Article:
I am curious about how baking powder, both types (with and without a high-temperature aluminum salt), loses its oomph.

Assuming a constant room temperature, is it time only? Exposure to air/atmospheric humidity? Both?

For example, what are the expected differences between a never-opened canister vs one with a typical plastic lid opened/closed with occasional use, over time?

1 Answer 1


It's mostly due to moisture absorption from the air. Basically, baking powder is a mixture of a base - baking soda (sodium bicarbonate or similar) and a weak acid, usually tartaric acid (potassium bitartrate) and/or monocalcium phosphate or a similar acid.

Alone and dry the acid and base are more or less inert and won't break down substantially at room temperature, but if you mix the two together and add moisture, the acid and base solubilize and react. This is what happens when you add them to your baking, and is exactly what you want to happen to get the bubbles of carbon dioxide produced to rise your batter. The heat of the oven causes a faster reaction and expands the bubbles to make bigger spaces in the baking, resulting in the rising effect.

However, at room temperature both the acid and the base are hygroscopic to some extent, so they absorb moisture from the air over time and even this tiny bit of moisture results in a small bit of the reaction and degradation of the mixture.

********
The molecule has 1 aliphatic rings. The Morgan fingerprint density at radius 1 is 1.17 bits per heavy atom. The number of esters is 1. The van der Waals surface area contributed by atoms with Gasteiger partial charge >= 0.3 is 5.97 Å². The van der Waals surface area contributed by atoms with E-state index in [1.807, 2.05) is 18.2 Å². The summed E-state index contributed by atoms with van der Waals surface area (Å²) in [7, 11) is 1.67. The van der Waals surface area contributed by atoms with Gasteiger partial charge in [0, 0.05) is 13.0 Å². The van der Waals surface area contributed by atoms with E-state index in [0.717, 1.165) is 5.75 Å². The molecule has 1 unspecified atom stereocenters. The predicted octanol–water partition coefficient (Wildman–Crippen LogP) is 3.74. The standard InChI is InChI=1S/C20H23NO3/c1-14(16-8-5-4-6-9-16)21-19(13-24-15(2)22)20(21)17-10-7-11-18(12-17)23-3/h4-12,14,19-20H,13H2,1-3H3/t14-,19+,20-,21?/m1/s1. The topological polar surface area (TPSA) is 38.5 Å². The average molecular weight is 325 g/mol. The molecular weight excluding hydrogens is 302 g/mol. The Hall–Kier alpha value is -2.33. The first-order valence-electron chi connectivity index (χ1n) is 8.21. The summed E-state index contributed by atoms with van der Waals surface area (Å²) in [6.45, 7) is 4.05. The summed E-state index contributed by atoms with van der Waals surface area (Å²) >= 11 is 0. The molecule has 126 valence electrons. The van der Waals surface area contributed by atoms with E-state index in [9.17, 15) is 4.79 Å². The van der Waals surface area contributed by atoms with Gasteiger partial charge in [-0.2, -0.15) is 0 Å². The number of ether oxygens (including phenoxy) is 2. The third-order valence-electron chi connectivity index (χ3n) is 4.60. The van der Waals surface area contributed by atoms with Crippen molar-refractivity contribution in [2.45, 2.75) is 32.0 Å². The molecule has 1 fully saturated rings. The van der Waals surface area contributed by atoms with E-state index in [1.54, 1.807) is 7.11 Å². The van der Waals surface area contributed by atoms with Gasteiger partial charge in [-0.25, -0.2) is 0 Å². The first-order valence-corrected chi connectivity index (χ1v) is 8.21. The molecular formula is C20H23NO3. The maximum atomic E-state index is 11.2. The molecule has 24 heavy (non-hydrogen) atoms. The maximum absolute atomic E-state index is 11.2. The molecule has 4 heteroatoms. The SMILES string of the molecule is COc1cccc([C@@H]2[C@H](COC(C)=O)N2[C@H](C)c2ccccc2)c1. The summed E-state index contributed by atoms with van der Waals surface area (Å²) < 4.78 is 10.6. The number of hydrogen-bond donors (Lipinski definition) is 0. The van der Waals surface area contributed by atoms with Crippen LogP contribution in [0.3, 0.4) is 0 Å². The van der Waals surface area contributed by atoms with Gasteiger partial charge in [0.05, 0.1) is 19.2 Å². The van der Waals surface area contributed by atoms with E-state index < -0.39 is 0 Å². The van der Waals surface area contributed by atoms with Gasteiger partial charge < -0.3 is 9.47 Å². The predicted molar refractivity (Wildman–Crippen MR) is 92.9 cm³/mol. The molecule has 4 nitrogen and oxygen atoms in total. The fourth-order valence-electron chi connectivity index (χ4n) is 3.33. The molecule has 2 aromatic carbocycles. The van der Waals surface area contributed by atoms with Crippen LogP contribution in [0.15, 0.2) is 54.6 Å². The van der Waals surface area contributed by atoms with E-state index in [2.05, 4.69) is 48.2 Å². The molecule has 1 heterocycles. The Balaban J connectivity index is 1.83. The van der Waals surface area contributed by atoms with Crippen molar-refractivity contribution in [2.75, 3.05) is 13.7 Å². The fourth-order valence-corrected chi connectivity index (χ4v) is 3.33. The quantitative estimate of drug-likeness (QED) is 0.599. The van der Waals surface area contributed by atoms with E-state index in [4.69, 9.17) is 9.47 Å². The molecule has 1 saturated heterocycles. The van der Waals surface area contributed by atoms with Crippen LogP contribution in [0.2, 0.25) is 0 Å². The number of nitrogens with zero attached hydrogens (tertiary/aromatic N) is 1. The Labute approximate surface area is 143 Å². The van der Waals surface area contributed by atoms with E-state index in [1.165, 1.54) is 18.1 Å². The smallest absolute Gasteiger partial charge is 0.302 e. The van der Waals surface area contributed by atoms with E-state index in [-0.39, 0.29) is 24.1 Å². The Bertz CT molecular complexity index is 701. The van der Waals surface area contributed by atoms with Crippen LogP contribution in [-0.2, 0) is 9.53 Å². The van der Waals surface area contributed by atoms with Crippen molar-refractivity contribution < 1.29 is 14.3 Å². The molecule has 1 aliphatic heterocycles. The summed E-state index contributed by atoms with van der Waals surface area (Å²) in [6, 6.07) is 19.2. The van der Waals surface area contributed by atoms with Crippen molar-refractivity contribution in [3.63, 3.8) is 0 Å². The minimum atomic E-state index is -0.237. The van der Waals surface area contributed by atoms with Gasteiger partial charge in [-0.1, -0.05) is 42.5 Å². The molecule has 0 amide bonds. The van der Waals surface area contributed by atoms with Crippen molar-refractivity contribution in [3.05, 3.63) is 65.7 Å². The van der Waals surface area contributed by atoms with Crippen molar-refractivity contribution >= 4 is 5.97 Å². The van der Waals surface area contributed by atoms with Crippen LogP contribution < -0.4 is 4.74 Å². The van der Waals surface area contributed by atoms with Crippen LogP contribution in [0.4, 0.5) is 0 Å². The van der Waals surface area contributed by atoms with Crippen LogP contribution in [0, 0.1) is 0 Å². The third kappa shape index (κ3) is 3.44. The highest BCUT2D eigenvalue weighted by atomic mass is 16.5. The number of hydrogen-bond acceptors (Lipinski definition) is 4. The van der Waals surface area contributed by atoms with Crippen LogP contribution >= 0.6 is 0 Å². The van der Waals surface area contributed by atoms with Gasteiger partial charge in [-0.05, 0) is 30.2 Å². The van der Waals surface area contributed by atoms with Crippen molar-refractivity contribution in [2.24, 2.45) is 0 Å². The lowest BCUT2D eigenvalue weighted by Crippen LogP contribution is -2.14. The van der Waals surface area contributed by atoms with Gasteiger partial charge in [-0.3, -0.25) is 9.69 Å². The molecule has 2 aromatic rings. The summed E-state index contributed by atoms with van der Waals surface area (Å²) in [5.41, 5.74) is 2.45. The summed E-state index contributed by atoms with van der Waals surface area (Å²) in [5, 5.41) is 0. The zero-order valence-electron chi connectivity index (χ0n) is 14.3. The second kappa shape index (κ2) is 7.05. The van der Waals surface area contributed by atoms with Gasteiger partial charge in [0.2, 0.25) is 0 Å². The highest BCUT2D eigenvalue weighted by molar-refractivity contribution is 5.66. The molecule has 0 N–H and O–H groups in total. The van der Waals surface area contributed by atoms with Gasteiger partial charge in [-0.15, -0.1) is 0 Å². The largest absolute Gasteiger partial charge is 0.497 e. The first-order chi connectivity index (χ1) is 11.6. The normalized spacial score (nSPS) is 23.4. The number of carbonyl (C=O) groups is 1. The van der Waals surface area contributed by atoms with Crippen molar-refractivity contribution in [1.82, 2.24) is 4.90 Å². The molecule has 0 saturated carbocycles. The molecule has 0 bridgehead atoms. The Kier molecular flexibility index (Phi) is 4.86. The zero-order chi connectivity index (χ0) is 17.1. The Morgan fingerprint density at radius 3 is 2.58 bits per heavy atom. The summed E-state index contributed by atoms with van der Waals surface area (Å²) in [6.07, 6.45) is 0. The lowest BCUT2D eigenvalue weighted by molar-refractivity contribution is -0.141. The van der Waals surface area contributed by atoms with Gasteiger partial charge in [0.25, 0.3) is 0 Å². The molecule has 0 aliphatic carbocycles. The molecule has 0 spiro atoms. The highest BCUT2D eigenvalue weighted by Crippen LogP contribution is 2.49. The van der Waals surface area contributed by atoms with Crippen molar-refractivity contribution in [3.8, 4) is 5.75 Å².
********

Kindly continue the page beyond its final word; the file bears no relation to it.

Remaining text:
There's a bit more explanation in the wikipedia article on Baking powder.

  • Most interesting. Thanks. Moisture from the air and not temperature. In that case, sounds like refrigeration to slow degradation would be problematic - unless perhaps kept in a sealed laboratory-style desiccator.
    – revans19
    Sep 10, 2023 at 2:52
  • @revans19 Yes, thermal degradation above about 80 C for the bicarb I think. Refrigeration will cause more water absorption. Best just to buy what you need and keep as well sealed as you can.
    – bob1
    Sep 10, 2023 at 2:58
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    Note that the room temperature has an indirect effecet on the amount of water in the air. The same humidity percentage of air means vastly different quanitities of water at different temperatures. Idealls you want storage in a dry and cool place.
    – quarague
    Sep 10, 2023 at 6:38
  • @quarague good point, but doesn't change the message from the answer.
    – bob1
    Sep 10, 2023 at 9:47
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    @GentlePurpleRain: Every time you open the refrigerator door, warm (and, depending on your local climate, likely humid) air flows in to replace the cold air flowing out. As the air cools down, the moisture in it will condense on all cold objects and surfaces inside the fridge. (Top loading refrigerators lose much less cold air when opened, making them not only more energy efficient but also less prone to accumulating moisture, but unfortunately they tend to be less convenient to use for most applications.) Sep 11, 2023 at 18:30

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